The Abilene Renaissance
For me it’s all about engagement. It’s about taking the long-term approach to our community’s needs. It’s about looking for the root causes to problems; not simply addressing specific symptoms. It’s about bringing people together for a just cause. It’s about making a collective impact. That’s why when asked to serve as the chairman for the Abilene Chamber of Commerce I said “yes.”
For the Abilene Chamber, it all starts with jobs. Sure it’s about workers for our members so they can grow and give back, but more importantly it’s about jobs for our citizens so they can live a better life. It’s not about a downtown hotel, Dyess Air Force Base, our great universities, Texas State Technical College (TSTC), Cisco College or our school districts. It’s not about the Development Corporation of Abilene (DCOA) or the Taylor County Expo Center. It’s not about our churches or our neighborhoods, or even about our desire for a community wide Collective Impact approach to work together to solve big social issues. No, it’s not about any one of these things. It’s about all of them.
It’s about creating a sense of place that provides an environment where all our citizens can prosper and enjoy life to its fullest. No one part is any more important than the other. However, when put together as one we create a culture.
At the Abilene Chamber we work on all of these fronts and more. Our leadership recognizes that we live in an age of acceleration driven by a new kind of leader. We see it every day in our Abilene Young Professional (AYP) organization. For these leaders it’s all about the experience and a commitment to a “just cause.” In 2016, the DCOA announced a new “way forward.” One that did not follow the old economic development beliefs that incentives were the only path to prosperity, but one that looked at a changing world as seen through the eyes of our future leaders. If we are to survive in this age of acceleration we must come together, adapt and embrace change. If you were at the April 25th City Council meeting where Council unanimously voted to pass the downtown hotel Master Development Agreement, you heard from two of those young leaders and their excitement for Abilene’s new vision of growth.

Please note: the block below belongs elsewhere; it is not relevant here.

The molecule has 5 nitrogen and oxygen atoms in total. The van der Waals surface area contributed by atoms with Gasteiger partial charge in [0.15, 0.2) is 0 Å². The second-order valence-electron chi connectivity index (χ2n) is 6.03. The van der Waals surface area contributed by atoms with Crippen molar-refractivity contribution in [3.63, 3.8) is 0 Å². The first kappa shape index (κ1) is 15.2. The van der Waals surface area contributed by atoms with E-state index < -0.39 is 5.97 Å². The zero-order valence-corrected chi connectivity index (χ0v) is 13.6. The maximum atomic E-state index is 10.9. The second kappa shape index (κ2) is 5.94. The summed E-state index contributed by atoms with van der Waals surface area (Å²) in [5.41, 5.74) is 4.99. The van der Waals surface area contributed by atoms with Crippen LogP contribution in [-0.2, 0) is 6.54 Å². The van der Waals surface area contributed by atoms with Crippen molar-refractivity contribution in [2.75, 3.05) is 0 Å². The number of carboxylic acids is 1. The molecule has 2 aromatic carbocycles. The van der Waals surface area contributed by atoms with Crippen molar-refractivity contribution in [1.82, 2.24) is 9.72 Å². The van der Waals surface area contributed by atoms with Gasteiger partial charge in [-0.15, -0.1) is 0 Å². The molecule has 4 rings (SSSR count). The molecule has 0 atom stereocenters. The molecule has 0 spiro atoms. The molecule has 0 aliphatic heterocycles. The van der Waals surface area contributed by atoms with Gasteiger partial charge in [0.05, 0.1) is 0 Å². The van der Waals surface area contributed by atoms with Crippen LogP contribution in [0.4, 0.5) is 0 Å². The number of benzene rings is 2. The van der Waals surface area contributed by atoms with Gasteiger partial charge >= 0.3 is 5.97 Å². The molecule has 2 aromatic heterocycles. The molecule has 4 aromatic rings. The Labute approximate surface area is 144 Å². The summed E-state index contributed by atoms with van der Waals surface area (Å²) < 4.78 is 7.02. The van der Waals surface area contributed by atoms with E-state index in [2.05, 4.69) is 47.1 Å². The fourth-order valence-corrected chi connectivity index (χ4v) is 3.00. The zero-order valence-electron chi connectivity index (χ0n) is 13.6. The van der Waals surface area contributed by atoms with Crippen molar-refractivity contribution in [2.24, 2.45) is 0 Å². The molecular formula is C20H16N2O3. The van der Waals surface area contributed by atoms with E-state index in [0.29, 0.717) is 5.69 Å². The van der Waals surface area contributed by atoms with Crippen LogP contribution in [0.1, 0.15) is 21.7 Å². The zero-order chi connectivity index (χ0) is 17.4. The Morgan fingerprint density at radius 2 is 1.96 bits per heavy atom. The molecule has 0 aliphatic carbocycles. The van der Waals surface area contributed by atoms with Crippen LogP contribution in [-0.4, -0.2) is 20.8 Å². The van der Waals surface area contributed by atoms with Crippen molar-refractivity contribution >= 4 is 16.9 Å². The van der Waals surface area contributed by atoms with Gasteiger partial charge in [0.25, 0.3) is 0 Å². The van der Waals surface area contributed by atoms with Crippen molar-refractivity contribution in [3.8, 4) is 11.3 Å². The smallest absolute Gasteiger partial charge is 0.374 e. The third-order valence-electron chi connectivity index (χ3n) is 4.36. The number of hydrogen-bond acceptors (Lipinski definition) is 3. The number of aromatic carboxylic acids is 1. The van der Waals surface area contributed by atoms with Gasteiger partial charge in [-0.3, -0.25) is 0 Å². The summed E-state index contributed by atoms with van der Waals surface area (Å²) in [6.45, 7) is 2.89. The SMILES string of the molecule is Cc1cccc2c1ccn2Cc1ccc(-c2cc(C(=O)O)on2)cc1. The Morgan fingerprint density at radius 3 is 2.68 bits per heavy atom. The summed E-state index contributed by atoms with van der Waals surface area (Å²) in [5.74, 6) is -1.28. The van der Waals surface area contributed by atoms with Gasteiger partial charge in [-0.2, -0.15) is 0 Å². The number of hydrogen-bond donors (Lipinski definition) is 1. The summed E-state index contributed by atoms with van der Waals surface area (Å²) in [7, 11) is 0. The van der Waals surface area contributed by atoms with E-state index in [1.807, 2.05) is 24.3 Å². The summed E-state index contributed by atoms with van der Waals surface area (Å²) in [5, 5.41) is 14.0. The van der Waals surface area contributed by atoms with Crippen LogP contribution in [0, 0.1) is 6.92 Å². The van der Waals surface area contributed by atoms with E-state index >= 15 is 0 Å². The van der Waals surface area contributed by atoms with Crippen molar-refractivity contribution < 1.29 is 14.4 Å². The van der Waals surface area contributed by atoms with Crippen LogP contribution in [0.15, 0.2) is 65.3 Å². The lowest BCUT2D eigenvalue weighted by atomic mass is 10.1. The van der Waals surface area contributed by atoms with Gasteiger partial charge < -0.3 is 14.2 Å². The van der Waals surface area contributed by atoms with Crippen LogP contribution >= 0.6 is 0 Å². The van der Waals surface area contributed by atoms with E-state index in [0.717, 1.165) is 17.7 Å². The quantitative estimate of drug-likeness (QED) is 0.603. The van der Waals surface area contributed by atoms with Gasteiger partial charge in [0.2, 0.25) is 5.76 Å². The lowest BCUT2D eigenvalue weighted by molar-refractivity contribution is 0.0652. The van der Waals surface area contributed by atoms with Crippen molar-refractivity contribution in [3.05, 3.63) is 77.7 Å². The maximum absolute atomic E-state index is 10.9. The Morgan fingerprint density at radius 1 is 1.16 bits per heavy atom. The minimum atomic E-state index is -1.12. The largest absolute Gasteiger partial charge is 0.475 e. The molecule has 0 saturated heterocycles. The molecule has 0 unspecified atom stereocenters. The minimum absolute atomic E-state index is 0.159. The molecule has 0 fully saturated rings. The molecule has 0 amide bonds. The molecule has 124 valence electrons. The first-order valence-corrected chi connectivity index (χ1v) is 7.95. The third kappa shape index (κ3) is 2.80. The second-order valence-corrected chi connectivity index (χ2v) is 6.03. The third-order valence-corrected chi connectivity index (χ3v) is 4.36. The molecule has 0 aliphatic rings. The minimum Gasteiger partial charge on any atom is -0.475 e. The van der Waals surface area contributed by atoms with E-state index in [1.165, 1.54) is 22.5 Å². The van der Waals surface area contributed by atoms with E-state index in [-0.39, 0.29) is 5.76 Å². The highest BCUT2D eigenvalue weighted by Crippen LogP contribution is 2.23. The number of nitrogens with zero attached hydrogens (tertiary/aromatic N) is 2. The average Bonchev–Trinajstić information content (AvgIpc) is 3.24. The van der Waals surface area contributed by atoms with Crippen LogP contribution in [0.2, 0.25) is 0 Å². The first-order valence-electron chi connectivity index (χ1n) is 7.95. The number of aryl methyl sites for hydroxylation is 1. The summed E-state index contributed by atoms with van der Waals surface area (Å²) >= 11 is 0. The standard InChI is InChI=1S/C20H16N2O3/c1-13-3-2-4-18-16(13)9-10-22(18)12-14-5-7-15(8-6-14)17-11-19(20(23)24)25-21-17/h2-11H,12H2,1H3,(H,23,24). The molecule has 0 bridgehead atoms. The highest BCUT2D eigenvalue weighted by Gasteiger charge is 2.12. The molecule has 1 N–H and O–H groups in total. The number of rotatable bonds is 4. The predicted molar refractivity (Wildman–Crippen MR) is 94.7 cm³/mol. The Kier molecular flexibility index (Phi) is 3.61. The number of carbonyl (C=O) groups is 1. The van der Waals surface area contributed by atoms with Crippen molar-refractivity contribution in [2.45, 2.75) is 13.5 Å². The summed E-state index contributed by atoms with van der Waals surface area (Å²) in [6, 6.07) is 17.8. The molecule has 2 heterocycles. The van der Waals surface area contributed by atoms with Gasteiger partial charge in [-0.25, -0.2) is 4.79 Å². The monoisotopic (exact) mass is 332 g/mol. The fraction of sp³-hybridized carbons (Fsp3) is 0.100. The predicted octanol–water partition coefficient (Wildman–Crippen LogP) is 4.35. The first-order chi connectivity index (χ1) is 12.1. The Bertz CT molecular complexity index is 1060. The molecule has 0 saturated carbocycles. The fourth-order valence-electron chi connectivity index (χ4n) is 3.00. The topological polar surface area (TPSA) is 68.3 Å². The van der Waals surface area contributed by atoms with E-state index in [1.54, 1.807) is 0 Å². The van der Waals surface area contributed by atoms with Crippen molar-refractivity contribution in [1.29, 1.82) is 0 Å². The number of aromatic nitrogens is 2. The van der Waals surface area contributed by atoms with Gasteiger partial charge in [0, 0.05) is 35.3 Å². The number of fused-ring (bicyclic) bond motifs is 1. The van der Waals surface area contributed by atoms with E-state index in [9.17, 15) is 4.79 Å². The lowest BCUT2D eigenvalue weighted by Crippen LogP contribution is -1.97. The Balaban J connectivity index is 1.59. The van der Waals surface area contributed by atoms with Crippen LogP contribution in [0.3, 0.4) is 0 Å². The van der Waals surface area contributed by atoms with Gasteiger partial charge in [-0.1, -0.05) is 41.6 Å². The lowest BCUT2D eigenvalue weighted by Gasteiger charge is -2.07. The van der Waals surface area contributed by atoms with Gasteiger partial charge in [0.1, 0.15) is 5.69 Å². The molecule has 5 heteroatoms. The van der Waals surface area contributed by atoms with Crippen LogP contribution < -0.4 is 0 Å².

Addressing the hotel specifically, it’s not about the jobs it creates, although we will see approximately 150 direct jobs, it’s about the synergy. Investing in the heart of our city will create a vibrant quality of life that will touch not only our citizens, but all the visitors the hotel will generate. I don’t know about you, but I love to watch Christmas shows. I always marveled at all the people walking up and down the streets and the sense of community that one small act creates. I’m starting to have that same feeling when I’m in our downtown. There seems to be a new electric “buzz” to the area. I see a cooperative effort in our downtown, one focused on housing, business and entertainment. I believe the hotel will catapult us even further, helping us to create a great place to “Live, Work and Play” in the heart of our City. When you couple that with the new Career Technical Education High School, the B-21 Raider bomber and the possibility of a collective impact approach to growth, you can see why I believe we are living in the Abilene “Renaissance.”
As a Chamber we take pride in our commitment to all of Abilene because it’s not just about the business world, it’s about our government world, academic world, nonprofit world, faith-based world, and neighborhoods all working together. We know that only by creating a culture of cooperation can we achieve greatness and we pledge to you that we will continue to work for all of Abilene. Like a good friend of mine always says “Abilene will never be good enough for any of us until it’s good enough for all of us.”
Proud to be an Abilenian.
Abilene Chamber of Commerce Chairman